elite

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e·lite

or é·lite (ĭ-lēt′, ā-lēt′)
n. pl. elite or e·lites or élite or é·lites
1.
a. A group or class of persons considered to be superior to others because of their intelligence, social standing, or wealth: "Auguste Comte ... believed that in the age of science society should be ruled by an elite of scientists" (Lewis A. Coser).
b. A member of such a group: "Elites don't grant us [sociologists] interviews. They don't let us hang out at their country clubs" (Sudhir Venkatesh).
c. The best or most skilled members of a group: the elite of professional tennis.
2. A size of type on a typewriter, equal to 12 characters per linear inch.

[French élite, from Old French eslite, from feminine past participle of eslire, to choose, from Latin ēligere; see elect.]

e·lite′ adj.

elite

(ɪˈliːt; eɪ-) or

élite

n
1. (sometimes functioning as plural) the most powerful, rich, gifted, or educated members of a group, community, etc
2. (Printing, Lithography & Bookbinding) Also called: twelve pitch a typewriter type size having 12 characters to the inch
adj
of, relating to, or suitable for an elite; exclusive
[C18: from French, from Old French eslit chosen, from eslire to choose, from Latin ēligere to elect]

e•lite

or é•lite

(ɪˈlit, eɪˈlit)

n.
1. (often used with a pl. v.) the choice or best of a group, class, or the like.
2. (used with a pl. v.) persons of the wealthiest class.
3. a group of persons exercising authority within a larger group.
4. a 10-point type widely used in typewriters and having 12 characters to the inch. Compare pica 1.
adj.
5. of the best or most select.
[1350–1400; Middle English elit a person elected to office < Middle French e(s)lit past participle of e(s)lire to choose < Vulgar Latin *exlegere, for Latin ēligere; see elect]
ThesaurusAntonymsRelated WordsSynonymsLegend:
Noun1.elite - a group or class of persons enjoying superior intellectual or social or economic status
upper class, upper crust - the class occupying the highest position in the social hierarchy
elect, chosen - an exclusive group of people; "one of the elect who have power inside the government"
cream, pick - the best people or things in a group; "the cream of England's young men were killed in the Great War"
clerisy, intelligentsia - an educated and intellectual elite
beau monde, bon ton, high society, smart set, society - the fashionable elite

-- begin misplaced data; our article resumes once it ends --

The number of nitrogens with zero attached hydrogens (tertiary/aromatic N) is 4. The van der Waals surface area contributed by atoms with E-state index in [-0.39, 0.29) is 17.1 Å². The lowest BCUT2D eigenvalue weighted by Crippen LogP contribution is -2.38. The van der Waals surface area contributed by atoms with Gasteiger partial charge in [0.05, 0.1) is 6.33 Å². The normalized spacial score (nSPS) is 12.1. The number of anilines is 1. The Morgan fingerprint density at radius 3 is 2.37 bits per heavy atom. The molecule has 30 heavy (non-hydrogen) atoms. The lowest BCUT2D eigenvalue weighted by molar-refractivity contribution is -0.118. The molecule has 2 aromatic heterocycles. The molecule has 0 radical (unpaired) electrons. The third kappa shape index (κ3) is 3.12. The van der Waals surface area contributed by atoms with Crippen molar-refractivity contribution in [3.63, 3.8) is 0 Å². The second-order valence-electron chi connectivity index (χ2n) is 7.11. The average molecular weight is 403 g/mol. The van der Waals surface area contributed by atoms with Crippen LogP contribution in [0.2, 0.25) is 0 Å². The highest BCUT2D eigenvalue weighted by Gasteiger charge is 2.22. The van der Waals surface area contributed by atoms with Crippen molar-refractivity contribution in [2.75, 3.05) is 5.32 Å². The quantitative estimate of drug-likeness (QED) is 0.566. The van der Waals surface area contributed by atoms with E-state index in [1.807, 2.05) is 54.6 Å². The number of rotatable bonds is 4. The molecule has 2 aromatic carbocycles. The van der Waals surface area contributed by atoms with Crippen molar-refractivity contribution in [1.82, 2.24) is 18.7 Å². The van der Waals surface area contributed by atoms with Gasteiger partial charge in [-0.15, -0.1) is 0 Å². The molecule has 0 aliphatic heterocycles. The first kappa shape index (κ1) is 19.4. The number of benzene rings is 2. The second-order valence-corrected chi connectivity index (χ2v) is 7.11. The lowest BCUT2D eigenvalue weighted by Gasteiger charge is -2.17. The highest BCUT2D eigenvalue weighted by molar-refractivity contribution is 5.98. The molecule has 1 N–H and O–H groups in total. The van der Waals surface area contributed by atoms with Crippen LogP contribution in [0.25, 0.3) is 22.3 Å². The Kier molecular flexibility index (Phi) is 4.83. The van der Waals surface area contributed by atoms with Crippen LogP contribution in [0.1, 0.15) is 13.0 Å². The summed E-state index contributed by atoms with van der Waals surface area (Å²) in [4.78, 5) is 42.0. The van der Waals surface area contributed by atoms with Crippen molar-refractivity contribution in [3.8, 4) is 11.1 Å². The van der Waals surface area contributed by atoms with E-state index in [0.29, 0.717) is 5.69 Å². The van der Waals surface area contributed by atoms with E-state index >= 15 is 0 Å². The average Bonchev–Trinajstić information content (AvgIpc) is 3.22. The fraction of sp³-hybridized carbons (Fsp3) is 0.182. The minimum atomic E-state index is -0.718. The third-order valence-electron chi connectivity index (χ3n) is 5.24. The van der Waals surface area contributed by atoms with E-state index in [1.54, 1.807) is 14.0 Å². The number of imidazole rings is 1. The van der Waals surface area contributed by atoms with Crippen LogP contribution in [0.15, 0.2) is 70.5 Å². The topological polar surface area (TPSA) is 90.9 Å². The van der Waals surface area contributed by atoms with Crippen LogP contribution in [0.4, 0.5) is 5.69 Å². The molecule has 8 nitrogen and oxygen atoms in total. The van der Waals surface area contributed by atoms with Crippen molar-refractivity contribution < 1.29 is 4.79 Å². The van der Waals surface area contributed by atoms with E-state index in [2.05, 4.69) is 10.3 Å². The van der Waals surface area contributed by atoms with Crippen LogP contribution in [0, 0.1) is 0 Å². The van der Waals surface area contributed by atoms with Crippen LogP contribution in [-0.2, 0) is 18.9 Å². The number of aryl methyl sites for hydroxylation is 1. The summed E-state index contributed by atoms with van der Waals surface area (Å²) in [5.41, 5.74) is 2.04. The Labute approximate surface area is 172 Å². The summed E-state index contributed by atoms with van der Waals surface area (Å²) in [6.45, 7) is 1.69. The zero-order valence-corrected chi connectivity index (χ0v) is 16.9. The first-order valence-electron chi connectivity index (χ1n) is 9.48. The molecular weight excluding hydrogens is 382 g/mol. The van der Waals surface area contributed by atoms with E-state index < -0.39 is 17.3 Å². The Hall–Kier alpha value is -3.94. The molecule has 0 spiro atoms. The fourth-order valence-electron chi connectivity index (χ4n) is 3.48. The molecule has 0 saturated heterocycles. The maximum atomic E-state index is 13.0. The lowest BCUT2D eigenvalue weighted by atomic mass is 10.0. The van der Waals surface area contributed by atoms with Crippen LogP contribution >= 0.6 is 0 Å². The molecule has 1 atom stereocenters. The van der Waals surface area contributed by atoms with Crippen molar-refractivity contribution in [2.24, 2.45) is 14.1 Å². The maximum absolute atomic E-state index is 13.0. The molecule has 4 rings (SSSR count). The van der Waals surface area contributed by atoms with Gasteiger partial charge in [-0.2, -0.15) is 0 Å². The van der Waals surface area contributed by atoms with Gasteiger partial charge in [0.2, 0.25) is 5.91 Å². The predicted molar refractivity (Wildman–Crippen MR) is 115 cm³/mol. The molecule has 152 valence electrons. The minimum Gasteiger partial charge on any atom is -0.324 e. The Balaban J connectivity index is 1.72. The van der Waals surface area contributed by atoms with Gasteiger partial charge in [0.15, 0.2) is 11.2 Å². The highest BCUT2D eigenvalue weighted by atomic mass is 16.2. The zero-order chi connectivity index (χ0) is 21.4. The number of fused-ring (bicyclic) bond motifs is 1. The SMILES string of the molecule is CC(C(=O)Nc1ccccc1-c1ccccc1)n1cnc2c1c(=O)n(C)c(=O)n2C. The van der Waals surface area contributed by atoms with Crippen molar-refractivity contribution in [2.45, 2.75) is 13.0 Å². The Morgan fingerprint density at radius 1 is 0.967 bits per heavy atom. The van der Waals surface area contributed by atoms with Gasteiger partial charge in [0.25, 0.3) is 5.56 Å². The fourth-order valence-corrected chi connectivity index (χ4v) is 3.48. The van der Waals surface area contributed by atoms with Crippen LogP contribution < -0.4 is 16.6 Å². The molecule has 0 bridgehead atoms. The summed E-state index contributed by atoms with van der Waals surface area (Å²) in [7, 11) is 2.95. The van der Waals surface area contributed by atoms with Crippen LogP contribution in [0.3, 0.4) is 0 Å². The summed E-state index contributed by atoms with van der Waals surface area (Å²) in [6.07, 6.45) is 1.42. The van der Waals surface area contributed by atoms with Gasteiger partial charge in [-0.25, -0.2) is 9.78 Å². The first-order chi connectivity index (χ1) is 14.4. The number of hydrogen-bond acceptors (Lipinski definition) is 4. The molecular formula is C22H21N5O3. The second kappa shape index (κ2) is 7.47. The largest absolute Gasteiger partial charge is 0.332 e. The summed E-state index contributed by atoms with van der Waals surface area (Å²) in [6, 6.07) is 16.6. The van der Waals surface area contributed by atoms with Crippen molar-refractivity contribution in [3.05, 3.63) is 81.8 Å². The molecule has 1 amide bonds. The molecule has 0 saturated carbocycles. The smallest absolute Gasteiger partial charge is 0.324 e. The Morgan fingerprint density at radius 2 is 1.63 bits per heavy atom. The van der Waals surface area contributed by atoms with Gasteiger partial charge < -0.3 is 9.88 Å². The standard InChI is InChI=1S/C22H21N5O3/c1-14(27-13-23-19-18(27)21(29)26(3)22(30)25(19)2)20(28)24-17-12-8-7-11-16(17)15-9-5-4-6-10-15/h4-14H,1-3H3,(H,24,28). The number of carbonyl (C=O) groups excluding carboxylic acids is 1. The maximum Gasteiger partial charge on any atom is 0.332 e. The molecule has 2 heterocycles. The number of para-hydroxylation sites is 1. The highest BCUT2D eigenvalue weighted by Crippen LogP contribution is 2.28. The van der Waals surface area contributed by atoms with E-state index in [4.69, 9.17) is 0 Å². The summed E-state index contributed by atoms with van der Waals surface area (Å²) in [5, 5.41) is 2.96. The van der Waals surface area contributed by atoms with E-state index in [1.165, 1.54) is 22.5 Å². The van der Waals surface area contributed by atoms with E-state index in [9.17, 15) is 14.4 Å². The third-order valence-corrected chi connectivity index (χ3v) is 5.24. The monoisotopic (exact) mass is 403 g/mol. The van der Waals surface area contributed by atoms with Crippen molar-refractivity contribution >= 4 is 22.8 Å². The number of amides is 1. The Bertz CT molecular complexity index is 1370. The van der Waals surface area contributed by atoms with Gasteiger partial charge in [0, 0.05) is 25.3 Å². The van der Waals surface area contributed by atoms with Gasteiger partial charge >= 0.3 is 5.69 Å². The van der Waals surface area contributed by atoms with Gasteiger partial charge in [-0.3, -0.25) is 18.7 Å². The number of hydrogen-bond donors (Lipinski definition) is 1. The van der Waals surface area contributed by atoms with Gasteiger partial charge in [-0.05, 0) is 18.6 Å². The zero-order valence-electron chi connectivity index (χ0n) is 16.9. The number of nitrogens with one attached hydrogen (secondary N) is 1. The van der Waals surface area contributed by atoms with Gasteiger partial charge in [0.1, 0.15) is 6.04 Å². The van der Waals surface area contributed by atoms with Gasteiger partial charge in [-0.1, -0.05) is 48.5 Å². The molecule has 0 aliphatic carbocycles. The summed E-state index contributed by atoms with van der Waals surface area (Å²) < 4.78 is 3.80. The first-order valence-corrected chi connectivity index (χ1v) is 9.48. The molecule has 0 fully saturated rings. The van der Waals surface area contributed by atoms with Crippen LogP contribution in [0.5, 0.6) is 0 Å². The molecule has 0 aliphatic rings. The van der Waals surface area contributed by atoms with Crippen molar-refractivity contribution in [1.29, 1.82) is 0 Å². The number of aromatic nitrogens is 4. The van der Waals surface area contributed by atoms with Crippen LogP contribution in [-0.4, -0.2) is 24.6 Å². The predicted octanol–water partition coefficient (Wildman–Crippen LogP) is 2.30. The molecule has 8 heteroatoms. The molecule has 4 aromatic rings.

few - a small elite group; "it was designed for the discriminating few"
aristocracy, nobility - a privileged class holding hereditary titles
technocrat - an expert who is a member of a highly skilled elite group
Adj.1.elite - selected as the best; "an elect circle of artists"; "elite colleges"
selected - chosen in preference to another

elite

noun
1. aristocracy, best, pick, elect, cream, upper class, nobility, gentry, high society, crème de la crème (French), flower, nonpareil a government comprised mainly of the elite
aristocracy rabble, dregs, hoi polloi, riffraff
adjective
1. leading, best, finest, pick, choice, selected, elect, crack (slang), supreme, exclusive, privileged, first-class, foremost, first-rate, pre-eminent, most excellent the elite troops of the President's bodyguard

elite

or élite
noun
2. The superlative or most preferable part of something:
Idioms: cream of the crop, flower of the flock, pick of the bunch.
adjective
Translations
نُخْبَه، صَفْوَه
elita
elite
elit
úrval; heldra fólk
elita
seçkin sınıf

elite

élite [eɪˈliːt]
A. Nélite f
B. CPD [group, unit, force] → de élite; [school, university] → de élite, exclusivo

elite

élite [ɪˈliːt]
adj [group] → d'élite; [athlete, player, team] → d'élite; [troops] → d'élite; [institution] → prestigieux/euse
n
the elite → l'élite f
the political elite → l'élite politique
the ruling elite → l'élite dirigeante

elite

n (often pej)Elite f
adjElite-; elite groupElitegruppe f, → Elite f; elite unitEliteeinheit f; elite forceElitetruppe f; elite troopsElitetruppen pl; an elite group of scholarseine Elite der Gelehrten

élite

[eɪˈliːt] nélite f inv

élite

(eiˈliːt) , ((American) i-) noun
(with the) the best or most important people especially within society.
References in classic literature ?
Therefore, within the ethnical circle of good society there is a narrower and higher circle, concentration of its light, and flower of courtesy, to which there is always a tacit appeal of pride and reference, as to its inner and imperial court; the parliament of love and chivalry.
A few of the worshippers belonged to families hard by, who had got permission to attend, and who brought in various choice scraps of information, about the sayings and doings at the house and on the place, which circulated as freely as the same sort of small change does in higher circles.
At first, unlike its ordinary course, the disease seemed to confine itself to the higher circles of society, selecting its victims from among the proud, the well-born, and the wealthy, entering unabashed into stately chambers, and lying down with the slumberers in silken beds.
While still young the wife had been able to make important friends among the aristocracy, partly by virtue of her family descent, and partly by her own exertions; while, in after life, thanks to their wealth and to the position of her husband in the service, she took her place among the higher circles as by right.
Indeed, it has been made so hard," he goes on, "to have any idea what that party was up to in combination with others that until the loss which we all deplore I was gravelled--an expression which your ladyship, moving in the higher circles, will be so good as to consider tantamount to knocked over.
Jor Bagh, Golf Links, Maharani Bagh) that fell in the A- category earlier will now be classified as A1, which means a higher circle rate as well as rent.
Those consigned to a slightly higher circle, the Slavs, were regarded as culturally worthless, although not actively harmful.